As supporters and critics traveled from near and far Wednesday to bid adieu to U.S. Sen. Joseph Lieberman, the question loomed: Could he have won re-election in 2012?

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We won’t find out. The four-term senator announced Wednesday, as expected, that he won’t run for re-election.

That doesn’t stop people from speculating about his reelection prospects—people, including Lieberman himself.

Surrounded by his family as he took the stage at the Stamford Marriott, Lieberman was greeted warmly by the crowd of supporters, many of whom worked on his campaigns and others were those with whom he has consulted over the past few months in trying to reach his decision to retire in two years.

Matthew Hennessy, managing director of Tremont Public Advisors, said the senator has been weighing his options about whether to run and whether he could win if he ran as an Independent.

“There was definitely a path to victory, ” Hennessy said Wednesday. “But the bigger question was, did he want to campaign for two years to win another six, or did he want to make the most of the next two years?”

Lieberman addressed the issue head-on in a 20-minute speech.

“I know that some people have said that if I ran for re-election, it would be a difficult campaign for me. But what else is new?” Lieberman joked.

“I’ve never shied from a good fight and I never will,” he said. “The reason I have decided not to run for re-election in 2012 is best expressed in the wise words from Ecclesiastes: “To everything there is a season, and a time to every purpose under Heaven.”  At the end of this term, I will have served 24 years in the U.S. Senate and 40 years in elective office. By my count, I have run at least 15 full-fledged political campaigns in Connecticut.

“For me, it is time for another season and another purpose under Heaven,” he said completing the reference to scripture.

Hennessy said the “don’t ask, don’t tell” victory proved to Lieberman that he can still get things done. Lieberman led the charge to repeal the military’s policy preventing openly gay and lesbian soldiers from serving.

The event Wednesday also drew Lieberman critics—including people who worked hard to unseat him in 2006 by supporting Democratic candidate Ned Lamont. Lamont defeated Lieberman in a party primary, but Lieberman kept the seat by winning the general election as an independent. The tough fight has left him smarting ever since.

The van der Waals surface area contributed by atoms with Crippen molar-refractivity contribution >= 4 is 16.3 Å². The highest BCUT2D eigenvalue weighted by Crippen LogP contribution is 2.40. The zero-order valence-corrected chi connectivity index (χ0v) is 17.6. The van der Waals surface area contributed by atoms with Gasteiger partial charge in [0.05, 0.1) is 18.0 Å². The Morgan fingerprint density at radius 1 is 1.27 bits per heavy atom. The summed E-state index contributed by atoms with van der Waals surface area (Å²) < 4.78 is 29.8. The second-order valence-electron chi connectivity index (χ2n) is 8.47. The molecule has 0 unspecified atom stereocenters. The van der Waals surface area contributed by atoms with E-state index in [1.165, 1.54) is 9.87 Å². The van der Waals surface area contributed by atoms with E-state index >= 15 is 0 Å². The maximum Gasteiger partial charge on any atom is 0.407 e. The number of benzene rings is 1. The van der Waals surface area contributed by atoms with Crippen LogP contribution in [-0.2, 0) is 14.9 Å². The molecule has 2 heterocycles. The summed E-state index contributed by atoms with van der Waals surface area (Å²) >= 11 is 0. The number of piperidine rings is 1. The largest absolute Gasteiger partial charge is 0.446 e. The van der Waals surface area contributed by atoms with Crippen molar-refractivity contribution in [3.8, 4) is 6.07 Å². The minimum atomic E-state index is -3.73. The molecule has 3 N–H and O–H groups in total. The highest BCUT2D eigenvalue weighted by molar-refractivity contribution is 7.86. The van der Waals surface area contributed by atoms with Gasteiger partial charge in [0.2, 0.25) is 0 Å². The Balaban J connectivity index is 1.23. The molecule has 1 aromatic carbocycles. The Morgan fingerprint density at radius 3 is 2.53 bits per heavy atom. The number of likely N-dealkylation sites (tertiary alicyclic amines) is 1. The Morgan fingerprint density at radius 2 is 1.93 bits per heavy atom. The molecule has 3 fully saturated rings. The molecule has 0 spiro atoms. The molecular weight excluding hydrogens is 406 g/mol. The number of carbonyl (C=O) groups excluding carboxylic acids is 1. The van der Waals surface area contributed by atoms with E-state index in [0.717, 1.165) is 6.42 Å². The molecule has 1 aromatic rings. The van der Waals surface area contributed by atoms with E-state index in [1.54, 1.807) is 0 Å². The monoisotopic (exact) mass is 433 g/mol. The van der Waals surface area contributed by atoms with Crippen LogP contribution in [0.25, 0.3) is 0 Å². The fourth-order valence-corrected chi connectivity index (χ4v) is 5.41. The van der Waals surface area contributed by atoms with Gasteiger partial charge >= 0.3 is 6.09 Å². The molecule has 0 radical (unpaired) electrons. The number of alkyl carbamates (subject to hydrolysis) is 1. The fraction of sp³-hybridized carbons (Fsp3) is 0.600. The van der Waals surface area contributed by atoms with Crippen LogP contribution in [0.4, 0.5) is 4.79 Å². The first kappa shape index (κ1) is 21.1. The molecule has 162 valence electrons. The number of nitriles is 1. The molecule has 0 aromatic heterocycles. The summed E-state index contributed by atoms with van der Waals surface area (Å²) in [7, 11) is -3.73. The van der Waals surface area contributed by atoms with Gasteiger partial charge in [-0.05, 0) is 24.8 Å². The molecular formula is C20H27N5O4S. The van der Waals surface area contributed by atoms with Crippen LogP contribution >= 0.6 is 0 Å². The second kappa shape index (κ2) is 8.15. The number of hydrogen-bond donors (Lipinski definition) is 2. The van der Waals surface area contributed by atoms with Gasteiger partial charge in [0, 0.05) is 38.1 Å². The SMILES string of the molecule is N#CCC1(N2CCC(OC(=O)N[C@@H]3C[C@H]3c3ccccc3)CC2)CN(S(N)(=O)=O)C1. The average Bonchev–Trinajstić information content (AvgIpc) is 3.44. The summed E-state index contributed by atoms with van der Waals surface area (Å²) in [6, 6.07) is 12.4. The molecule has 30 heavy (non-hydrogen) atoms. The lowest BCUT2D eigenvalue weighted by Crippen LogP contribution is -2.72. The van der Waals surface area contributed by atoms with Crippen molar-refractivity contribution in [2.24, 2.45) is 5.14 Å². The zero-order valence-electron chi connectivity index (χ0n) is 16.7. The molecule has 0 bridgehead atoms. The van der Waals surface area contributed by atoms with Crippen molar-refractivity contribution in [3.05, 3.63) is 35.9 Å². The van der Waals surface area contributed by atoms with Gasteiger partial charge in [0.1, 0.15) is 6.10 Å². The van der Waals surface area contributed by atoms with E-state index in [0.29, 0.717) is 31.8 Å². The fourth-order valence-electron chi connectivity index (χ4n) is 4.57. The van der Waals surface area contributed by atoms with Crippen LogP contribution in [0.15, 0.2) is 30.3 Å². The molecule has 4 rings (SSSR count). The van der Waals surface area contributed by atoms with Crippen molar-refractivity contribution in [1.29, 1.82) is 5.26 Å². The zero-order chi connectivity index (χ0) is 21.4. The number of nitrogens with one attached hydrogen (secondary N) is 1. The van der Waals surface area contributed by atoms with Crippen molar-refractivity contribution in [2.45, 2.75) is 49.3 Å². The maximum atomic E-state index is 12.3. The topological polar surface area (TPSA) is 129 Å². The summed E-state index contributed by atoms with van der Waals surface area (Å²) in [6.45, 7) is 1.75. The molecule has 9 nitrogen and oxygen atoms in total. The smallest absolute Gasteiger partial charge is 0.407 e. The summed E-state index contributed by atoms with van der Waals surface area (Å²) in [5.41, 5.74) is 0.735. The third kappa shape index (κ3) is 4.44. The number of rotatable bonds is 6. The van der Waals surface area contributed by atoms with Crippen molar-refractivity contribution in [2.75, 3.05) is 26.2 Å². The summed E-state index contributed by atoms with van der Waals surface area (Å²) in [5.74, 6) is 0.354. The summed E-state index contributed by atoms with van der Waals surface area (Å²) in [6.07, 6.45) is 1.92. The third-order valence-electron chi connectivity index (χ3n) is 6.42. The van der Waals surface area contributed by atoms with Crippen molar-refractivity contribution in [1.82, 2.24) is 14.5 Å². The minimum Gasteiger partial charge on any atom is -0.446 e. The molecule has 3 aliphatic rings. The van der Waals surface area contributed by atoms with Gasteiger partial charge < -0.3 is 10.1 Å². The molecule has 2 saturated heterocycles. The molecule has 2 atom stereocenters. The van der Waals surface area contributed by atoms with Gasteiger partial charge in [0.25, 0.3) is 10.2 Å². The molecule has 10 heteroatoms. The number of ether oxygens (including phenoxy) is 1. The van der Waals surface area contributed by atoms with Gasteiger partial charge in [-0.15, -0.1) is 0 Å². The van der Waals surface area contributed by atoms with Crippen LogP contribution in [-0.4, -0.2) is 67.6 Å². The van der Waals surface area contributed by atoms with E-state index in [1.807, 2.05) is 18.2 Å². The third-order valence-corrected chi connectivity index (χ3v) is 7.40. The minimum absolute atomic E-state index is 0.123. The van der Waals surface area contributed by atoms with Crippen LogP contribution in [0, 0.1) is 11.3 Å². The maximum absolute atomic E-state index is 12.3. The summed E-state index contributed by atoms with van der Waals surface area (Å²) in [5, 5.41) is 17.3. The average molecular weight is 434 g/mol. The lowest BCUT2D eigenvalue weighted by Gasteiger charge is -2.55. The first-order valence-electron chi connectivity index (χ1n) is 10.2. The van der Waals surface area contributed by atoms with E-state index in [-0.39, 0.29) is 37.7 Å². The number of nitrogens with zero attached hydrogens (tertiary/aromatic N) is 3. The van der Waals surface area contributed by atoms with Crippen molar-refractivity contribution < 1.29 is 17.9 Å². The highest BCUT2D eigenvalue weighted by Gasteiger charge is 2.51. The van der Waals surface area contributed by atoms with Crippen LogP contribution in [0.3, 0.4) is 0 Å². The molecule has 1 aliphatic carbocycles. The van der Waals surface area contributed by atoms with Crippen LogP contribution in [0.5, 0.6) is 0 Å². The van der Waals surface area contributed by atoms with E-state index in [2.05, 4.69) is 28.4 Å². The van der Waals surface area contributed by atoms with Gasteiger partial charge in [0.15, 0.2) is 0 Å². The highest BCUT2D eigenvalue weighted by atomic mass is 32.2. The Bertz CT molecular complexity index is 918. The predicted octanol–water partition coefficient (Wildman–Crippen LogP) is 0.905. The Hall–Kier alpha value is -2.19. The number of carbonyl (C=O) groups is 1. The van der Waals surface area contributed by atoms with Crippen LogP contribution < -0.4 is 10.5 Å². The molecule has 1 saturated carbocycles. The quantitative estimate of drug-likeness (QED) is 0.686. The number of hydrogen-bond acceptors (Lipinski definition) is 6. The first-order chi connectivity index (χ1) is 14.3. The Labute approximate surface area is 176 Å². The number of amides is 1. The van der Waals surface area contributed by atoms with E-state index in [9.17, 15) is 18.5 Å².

Al Robinson, who blogged under the name “CT Blogger” in support of Lamont and in opposition to Lieberman, was in the back of the room Wednesday.

“If it wasn’t for Ned Lamont, we wouldn’t have this,” Robinson said. “We forced him to run as an Independent. But what he did after the election proved he was not the progressive he claimed to be.”

Robinson said it was worth the trip to Stamford to watch Lieberman announce his retirement. He said Lamont deserves some credit for Lieberman’s announcement Wednesday.

When Lamont won the Democratic primary in 2006, it forced Lieberman to run as an Independent. But that became a position Lieberman later embraced going as far as supporting Republican Senator John McCain in the 2008 presidential contest. The move seemed to be the last nail in the coffin for Democrats in Connecticut.

“Along the way, I have not always fit comfortably into conventional political boxes—Democrat or Republican, liberal or conservative,” Lieberman said in his speech Wednesday. “I have always thought that my first responsibility is not to serve a political party but to serve my constituents, my state, and my country, and then to work across party lines to make sure good things get done for them. Whatever the partisan or policy differences that divide us, they are much less important than the shared values and dreams that unite us and that require us to work together to make progress for all.”

But being an Independent-minded Senator hasn’t always been easy for Lieberman, who did not relish the idea of putting his family through another campaign. Unlike in 2006, he doidn’t stand to have Connecticut Republicans united behind him in 2012. He also, according to polls, had lost the support of many Democrats who voted for him in 2006.

Dan Gerstein, his campaign advisor in 2006, attended Wednesday’s announcement.

Gerstein said he understands that Lieberman may have alienated some Democrats over the years and he “paid a political price for his independence.”  It wasn’t the prospect of a tough campaign or the chance he could lose, but “2006 was a grueling experience,” Gerstein said, adding that with 10 young grandchildren and the 11th on the way, it wasn’t something Lieberman wanted to do.

“I take him at his word when he the prospect of being in a tough campaign and potentially losing was not the ultimate deciding factor,” Gerstein said.

Some veteran political figures in the state such as AFL-CIO Chairman John Olsen and New Haven Republican Chris DePino said they came Wednesday to pay their respects to Lieberman and the lifetime of public service he’s accomplished.

“Love or hate his politics, he’s just a good guy,” DePino said.

Olsen said he may not always agree with Lieberman’s positions, but he respects him. Lieberman’s announcement which comes on the heels of former U.S. Sen. Chris Dodd’s retirement from the Senate after 30 years means Connecticut will be losing all of its seniority in that chamber.

“Unfortunately, seniority is very important in the Senate. We’ll do the best we can to climb back up,” Olsen said.